This post is about two cases that are currently before the Supreme Court. Both have been argued; we are just waiting for a decision in each. The first case is about whether a state can impose residency requirements on a seller of wine before that seller can sell wine. The second case concerns double jeopardy and what is called the dual sovereign doctrine which can trace its origins back 170 years.
This case posting is in response to a loyal follower’s request. Thank you!
The issue, in this case, is deceptively simple. As SCOTUSblog puts it: “Whether the 21st Amendment empowers states, consistent with the dormant commerce clause, to regulate liquor sales by granting retail or wholesale licenses only to individuals or entities that have resided in-state for a specified time.” In the Tennesse case, do you have to have lived in the state for two years before you get a retail license to sell wine? I say “deceptively simple” because while it looks simple, the case opens up two major areas of constitutional law: what powers do the states have over alcohol sales (and other commerce) and what are the limits to that power?
The 21st Amendment to the constitution (a favorite because it ended Prohibition) gives the states broad powers over alcohol. As Section 2 states:
The transportation or importation into any State, Territory, or Possession of the United States for delivery or use therein of intoxicating liquors, in violation of the laws thereof, is hereby prohibited.
In theory, a state could ban alcohol altogether. But if they allow it to be sold, is there any limit to that power? And this is where the dormant commerce clause comes in. Despite the name (and it does get complicated in its application), the basic concept is quite simple. States can not interfere with interstate commerce to protect their citizens or state. The question most often boils down to when is a regulation of commerce just a mask for protectionism?
The lead plaintiff in the case, Total Wines, argues that the two-year residency requirement is just that: protectionism. (Total Wines makes the point in their brief that it is really 10 years because the one-year license cannot be renewed unless the individual has been a resident for 10 years.) Tennessee (the state) admits as much; they are not actively defending the statute (although they filed a letter siding with the retail association that is defending it) and the state has not enforced the law for six years.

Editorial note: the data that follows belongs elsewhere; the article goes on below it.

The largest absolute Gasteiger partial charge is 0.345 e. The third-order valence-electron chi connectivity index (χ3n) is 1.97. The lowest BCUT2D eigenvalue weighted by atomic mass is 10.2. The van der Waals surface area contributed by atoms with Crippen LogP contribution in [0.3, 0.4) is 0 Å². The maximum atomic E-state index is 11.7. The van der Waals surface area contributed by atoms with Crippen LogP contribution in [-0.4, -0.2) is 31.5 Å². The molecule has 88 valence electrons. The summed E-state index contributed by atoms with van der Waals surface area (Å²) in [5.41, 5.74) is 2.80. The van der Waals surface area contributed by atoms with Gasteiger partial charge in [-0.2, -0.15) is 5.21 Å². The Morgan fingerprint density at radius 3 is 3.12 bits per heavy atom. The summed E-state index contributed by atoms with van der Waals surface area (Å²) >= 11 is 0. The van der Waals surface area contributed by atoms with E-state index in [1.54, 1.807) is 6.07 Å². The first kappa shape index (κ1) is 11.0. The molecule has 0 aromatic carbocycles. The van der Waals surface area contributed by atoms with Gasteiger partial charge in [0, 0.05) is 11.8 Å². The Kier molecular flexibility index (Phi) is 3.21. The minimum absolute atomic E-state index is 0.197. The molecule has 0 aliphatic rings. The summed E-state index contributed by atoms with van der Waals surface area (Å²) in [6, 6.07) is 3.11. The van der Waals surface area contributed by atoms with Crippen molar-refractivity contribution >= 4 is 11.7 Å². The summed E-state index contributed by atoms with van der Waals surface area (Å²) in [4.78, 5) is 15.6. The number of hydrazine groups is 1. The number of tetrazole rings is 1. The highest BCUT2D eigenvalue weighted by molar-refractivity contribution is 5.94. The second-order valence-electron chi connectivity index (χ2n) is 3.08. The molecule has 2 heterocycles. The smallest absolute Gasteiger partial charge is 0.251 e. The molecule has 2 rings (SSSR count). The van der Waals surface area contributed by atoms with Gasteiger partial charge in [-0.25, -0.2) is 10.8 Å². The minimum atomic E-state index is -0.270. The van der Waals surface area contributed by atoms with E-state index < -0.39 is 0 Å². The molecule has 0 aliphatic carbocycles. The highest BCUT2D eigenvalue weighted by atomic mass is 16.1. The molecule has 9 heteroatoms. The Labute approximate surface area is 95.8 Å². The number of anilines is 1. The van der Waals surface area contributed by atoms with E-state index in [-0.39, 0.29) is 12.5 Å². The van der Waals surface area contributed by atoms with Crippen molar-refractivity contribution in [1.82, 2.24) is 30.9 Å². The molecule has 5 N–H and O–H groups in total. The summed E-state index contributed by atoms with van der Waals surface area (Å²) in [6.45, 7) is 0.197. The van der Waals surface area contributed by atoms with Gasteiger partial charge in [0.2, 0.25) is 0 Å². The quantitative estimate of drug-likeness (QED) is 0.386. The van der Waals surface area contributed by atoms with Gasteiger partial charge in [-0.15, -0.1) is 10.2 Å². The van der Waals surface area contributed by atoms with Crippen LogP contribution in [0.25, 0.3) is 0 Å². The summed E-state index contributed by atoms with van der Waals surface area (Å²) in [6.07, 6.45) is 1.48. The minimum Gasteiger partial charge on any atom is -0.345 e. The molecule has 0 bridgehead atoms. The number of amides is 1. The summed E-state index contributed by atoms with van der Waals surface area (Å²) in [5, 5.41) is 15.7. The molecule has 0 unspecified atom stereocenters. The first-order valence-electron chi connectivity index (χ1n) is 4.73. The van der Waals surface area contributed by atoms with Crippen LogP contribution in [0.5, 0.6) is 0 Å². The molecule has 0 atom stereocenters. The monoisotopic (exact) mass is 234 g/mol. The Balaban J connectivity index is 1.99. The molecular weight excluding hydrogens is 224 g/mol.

The in-state retailers make essentially two arguments. They argue that the 21st amendment gives very broad powers to the states to regulate alcohol (as opposed to other commerce) and there are practical reasons for the law, mainly that the state does not want to give a retail license to just anyone, particularly out-of-state persons.
While it might look at first that the statute will not survive (it was stuck down in both the district court and the court of appeals) the argument at the Supreme Court (you can read Amy Howe’s summary here) left things more in doubt. While there was plenty of questions on the text and scope of the amendment (Justice Kavanaugh, for example, said it only referred to the transportation, not the sale of liquor), there was also reference to earlier cases of the Supreme Court which seemed to be on the retailers’ side (Justice Breyer, for example, pointed out that the 21st Amendment has been interpreted by the Court to give states virtually unlimited control over alcohol including residency requirements, adding “The history favors the other side,” even if it doesn’t necessarily make sense.
As Amy Howe put it: